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Education Advice

Hello everyone,

I will soon turn 21 and I just finished my third semester of studying "International Business". What I am doing here you may ask, but yes, at the time of applying for this study module I was not aware of quantitative finance. International Business teaches business mathematics, statistics, applied statistics, finance, financial markets, economics, and hence why I bumped into quantitative finance. Actually, it was through the book about Jim Simons, and then my reading spree began, I continued with reading about Edward Thorp, Flash Boys, Dark Pools, some statistics books, which also helped me get a good grade on my statistics classes. I became fascinated by how a person can make a living by combining his knowledge in different fields of study, and make money of course.

The thing that got me concerned is what master's program I should apply for. I've read that financial engineering is usually the preferred way to go with if you want to become a quant. However, the confusion comes when reading the names of the programs.
My university offers the following master's program:
International Finance - Detail (read course contents). It involves a lot of quantitative subjects and also teach some Python.
Other programs I found:
Quantitative Finance - MSc Quantitative Finance - course details (2021 entry) | The University of Manchester
Algorithmic Trading - MSc Algorithmic Trading - Algorithmic Trading Degree | University of Essex

Why is it called algorithmic trading? Aren't quantitative strategies executed through algorithms, without or with little manual inteference? How is this study different from the other?
The other things is that I found that quants are usually split into different roles - researchers, developers, traders, and so on. Is that only specific to some trading firms, or all? Because I want to be able to apply my knowledge and also be in the middle of the action, in front of all these monitors. Now that I think of it, why are there quant developer and traders. Why do you need quant traders to execute the strategy/model? They basically bring no value to the whole process.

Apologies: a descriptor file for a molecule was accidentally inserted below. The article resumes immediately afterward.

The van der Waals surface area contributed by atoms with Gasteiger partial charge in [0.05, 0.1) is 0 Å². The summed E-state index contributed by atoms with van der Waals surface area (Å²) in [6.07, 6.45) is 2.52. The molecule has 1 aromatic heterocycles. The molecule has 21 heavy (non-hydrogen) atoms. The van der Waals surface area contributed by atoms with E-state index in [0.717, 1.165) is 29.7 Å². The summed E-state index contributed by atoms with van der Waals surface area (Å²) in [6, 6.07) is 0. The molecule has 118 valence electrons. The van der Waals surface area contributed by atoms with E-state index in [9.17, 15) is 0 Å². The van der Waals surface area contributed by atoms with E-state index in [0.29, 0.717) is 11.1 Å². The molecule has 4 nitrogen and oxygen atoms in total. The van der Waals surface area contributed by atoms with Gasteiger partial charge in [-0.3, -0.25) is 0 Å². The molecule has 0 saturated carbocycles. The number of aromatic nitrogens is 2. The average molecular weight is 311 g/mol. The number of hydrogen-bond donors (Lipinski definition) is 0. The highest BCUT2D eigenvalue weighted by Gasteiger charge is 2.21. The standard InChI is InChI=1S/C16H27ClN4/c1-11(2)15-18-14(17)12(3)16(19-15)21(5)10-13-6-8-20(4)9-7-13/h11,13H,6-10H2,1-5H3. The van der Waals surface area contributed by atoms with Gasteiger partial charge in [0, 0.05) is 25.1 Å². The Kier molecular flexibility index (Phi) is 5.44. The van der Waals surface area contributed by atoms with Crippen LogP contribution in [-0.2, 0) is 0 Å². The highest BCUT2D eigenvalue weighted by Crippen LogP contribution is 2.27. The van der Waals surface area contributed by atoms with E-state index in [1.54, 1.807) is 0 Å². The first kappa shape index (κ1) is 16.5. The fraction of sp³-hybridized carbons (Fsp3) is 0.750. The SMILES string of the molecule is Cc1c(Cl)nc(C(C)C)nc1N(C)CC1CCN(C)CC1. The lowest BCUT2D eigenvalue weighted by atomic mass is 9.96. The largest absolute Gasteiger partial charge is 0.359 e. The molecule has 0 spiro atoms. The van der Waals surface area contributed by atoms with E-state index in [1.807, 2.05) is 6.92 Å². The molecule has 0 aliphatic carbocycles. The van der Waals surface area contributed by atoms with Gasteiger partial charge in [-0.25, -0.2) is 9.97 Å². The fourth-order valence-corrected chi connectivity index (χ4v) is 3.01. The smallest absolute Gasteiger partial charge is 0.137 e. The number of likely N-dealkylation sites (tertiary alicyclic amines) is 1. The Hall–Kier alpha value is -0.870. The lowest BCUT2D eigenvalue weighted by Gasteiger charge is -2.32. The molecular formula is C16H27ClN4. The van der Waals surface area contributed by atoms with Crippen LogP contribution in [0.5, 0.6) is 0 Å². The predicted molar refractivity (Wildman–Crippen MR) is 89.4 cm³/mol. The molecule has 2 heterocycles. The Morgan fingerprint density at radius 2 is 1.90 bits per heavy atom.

I would like to put emphasis on the "International Finance" master's program that my current university offers. The name does not really suggest that you could become a quant, but the subjects are actually really emphasised on that (at least in my opinion). It has: econometrics, financial economics, financial risk management, management of international asset portfolios. Still, would not say that it is a good as the "Quantitative Finance" program I found that Manchester's University offers, but UK tuition is very expensive, and I am unable to decide if it is worth it. If you take a look at it, they focus on specific subjects to quantitative finance like stochastic calculus for finance, time series econometrics, asset pricing theory, credit risk, risk, and so on.
As of now, I started to read various books about stochastic calculus, machine learning, programming with python, pricing derivatives and so on, because my current study program (International Business) does not teach that, and I assume that I need to be prepared when I go onto my master's program. And not only that, I find it very interesting and I believe that his knowledge will be of use in whichever way I decide to go.

Thanks in advance to everyone looking forward to helping me out :)